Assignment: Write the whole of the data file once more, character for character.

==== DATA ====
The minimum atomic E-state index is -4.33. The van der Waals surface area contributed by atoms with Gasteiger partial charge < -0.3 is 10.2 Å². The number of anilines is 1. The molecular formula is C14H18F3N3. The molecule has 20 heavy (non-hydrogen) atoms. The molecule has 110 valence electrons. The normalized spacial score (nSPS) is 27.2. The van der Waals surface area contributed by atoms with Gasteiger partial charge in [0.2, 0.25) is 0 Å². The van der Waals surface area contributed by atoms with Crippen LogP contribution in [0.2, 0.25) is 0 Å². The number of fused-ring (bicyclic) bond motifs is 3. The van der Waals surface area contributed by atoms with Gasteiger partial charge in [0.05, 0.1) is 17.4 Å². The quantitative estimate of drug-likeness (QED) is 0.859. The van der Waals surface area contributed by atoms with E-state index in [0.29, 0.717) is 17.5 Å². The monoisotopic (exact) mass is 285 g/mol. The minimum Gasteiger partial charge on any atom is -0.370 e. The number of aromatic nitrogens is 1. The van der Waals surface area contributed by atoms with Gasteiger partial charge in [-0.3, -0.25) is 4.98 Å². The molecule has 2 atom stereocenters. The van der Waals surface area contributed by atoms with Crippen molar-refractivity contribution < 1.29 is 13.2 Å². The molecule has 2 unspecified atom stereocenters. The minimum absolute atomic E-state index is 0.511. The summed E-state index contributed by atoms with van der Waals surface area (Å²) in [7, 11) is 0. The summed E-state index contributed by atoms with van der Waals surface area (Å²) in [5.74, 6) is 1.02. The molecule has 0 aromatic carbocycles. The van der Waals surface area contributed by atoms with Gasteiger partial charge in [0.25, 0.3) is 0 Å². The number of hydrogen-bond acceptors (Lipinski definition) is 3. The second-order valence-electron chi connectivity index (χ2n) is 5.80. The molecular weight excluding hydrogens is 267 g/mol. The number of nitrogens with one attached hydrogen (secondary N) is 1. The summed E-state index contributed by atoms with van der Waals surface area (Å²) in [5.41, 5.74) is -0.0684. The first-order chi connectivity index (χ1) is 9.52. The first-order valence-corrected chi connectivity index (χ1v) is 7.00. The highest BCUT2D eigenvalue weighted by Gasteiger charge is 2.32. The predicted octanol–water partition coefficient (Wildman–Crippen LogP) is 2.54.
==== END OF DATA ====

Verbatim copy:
The minimum atomic E-state index is -4.33. The van der Waals surface area contributed by atoms with Gasteiger partial charge < -0.3 is 10.2 Å². The number of anilines is 1. The molecular formula is C14H18F3N3. The molecule has 20 heavy (non-hydrogen) atoms. The molecule has 110 valence electrons. The normalized spacial score (nSPS) is 27.2. The van der Waals surface area contributed by atoms with Gasteiger partial charge in [0.2, 0.25) is 0 Å². The van der Waals surface area contributed by atoms with Crippen LogP contribution in [0.2, 0.25) is 0 Å². The number of fused-ring (bicyclic) bond motifs is 3. The van der Waals surface area contributed by atoms with Gasteiger partial charge in [0.05, 0.1) is 17.4 Å². The quantitative estimate of drug-likeness (QED) is 0.859. The van der Waals surface area contributed by atoms with E-state index in [0.29, 0.717) is 17.5 Å². The monoisotopic (exact) mass is 285 g/mol. The minimum Gasteiger partial charge on any atom is -0.370 e. The number of aromatic nitrogens is 1. The van der Waals surface area contributed by atoms with Gasteiger partial charge in [-0.3, -0.25) is 4.98 Å². The molecule has 2 atom stereocenters. The van der Waals surface area contributed by atoms with Crippen molar-refractivity contribution < 1.29 is 13.2 Å². The molecule has 2 unspecified atom stereocenters. The minimum absolute atomic E-state index is 0.511. The summed E-state index contributed by atoms with van der Waals surface area (Å²) in [7, 11) is 0. The summed E-state index contributed by atoms with van der Waals surface area (Å²) in [5.74, 6) is 1.02. The molecule has 0 aromatic carbocycles. The van der Waals surface area contributed by atoms with Gasteiger partial charge in [0.25, 0.3) is 0 Å². The number of hydrogen-bond acceptors (Lipinski definition) is 3. The second-order valence-electron chi connectivity index (χ2n) is 5.80. The molecular weight excluding hydrogens is 267 g/mol. The number of nitrogens with one attached hydrogen (secondary N) is 1. The summed E-state index contributed by atoms with van der Waals surface area (Å²) in [5.41, 5.74) is -0.0684. The first-order chi connectivity index (χ1) is 9.52. The first-order valence-corrected chi connectivity index (χ1v) is 7.00. The highest BCUT2D eigenvalue weighted by Gasteiger charge is 2.32. The predicted octanol–water partition coefficient (Wildman–Crippen LogP) is 2.54.